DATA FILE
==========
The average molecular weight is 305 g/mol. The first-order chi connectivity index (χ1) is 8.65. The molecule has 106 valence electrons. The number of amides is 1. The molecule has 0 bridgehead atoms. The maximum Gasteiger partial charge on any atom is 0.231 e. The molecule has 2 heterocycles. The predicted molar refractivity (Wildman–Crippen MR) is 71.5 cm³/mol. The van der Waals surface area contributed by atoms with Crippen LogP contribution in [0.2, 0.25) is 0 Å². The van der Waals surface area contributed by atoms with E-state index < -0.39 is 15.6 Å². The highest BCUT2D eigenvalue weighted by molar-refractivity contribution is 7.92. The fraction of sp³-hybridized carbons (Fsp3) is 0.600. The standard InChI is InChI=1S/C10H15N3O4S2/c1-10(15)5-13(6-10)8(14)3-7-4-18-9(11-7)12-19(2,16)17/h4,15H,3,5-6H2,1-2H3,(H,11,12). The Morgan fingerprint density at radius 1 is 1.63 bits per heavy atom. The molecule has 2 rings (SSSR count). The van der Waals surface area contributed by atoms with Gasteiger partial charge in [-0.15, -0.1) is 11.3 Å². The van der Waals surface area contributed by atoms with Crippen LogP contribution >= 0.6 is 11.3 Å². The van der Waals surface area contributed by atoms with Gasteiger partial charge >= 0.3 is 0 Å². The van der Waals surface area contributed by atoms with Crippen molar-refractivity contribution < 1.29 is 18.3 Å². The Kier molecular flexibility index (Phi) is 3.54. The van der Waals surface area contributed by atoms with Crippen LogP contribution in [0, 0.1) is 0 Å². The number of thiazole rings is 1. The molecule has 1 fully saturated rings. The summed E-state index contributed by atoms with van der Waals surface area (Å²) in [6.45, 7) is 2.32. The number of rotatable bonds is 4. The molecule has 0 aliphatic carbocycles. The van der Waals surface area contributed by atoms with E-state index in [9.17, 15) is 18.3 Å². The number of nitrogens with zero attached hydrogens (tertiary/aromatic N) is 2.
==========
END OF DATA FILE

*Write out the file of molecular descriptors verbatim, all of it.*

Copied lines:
The average molecular weight is 305 g/mol. The first-order chi connectivity index (χ1) is 8.65. The molecule has 106 valence electrons. The number of amides is 1. The molecule has 0 bridgehead atoms. The maximum Gasteiger partial charge on any atom is 0.231 e. The molecule has 2 heterocycles. The predicted molar refractivity (Wildman–Crippen MR) is 71.5 cm³/mol. The van der Waals surface area contributed by atoms with Crippen LogP contribution in [0.2, 0.25) is 0 Å². The van der Waals surface area contributed by atoms with E-state index < -0.39 is 15.6 Å². The highest BCUT2D eigenvalue weighted by molar-refractivity contribution is 7.92. The fraction of sp³-hybridized carbons (Fsp3) is 0.600. The standard InChI is InChI=1S/C10H15N3O4S2/c1-10(15)5-13(6-10)8(14)3-7-4-18-9(11-7)12-19(2,16)17/h4,15H,3,5-6H2,1-2H3,(H,11,12). The Morgan fingerprint density at radius 1 is 1.63 bits per heavy atom. The molecule has 2 rings (SSSR count). The van der Waals surface area contributed by atoms with Gasteiger partial charge in [-0.15, -0.1) is 11.3 Å². The van der Waals surface area contributed by atoms with Crippen LogP contribution >= 0.6 is 11.3 Å². The van der Waals surface area contributed by atoms with Gasteiger partial charge >= 0.3 is 0 Å². The van der Waals surface area contributed by atoms with Crippen molar-refractivity contribution < 1.29 is 18.3 Å². The Kier molecular flexibility index (Phi) is 3.54. The van der Waals surface area contributed by atoms with Crippen LogP contribution in [0, 0.1) is 0 Å². The number of thiazole rings is 1. The molecule has 1 fully saturated rings. The summed E-state index contributed by atoms with van der Waals surface area (Å²) in [6.45, 7) is 2.32. The number of rotatable bonds is 4. The molecule has 0 aliphatic carbocycles. The van der Waals surface area contributed by atoms with E-state index in [9.17, 15) is 18.3 Å². The number of nitrogens with zero attached hydrogens (tertiary/aromatic N) is 2.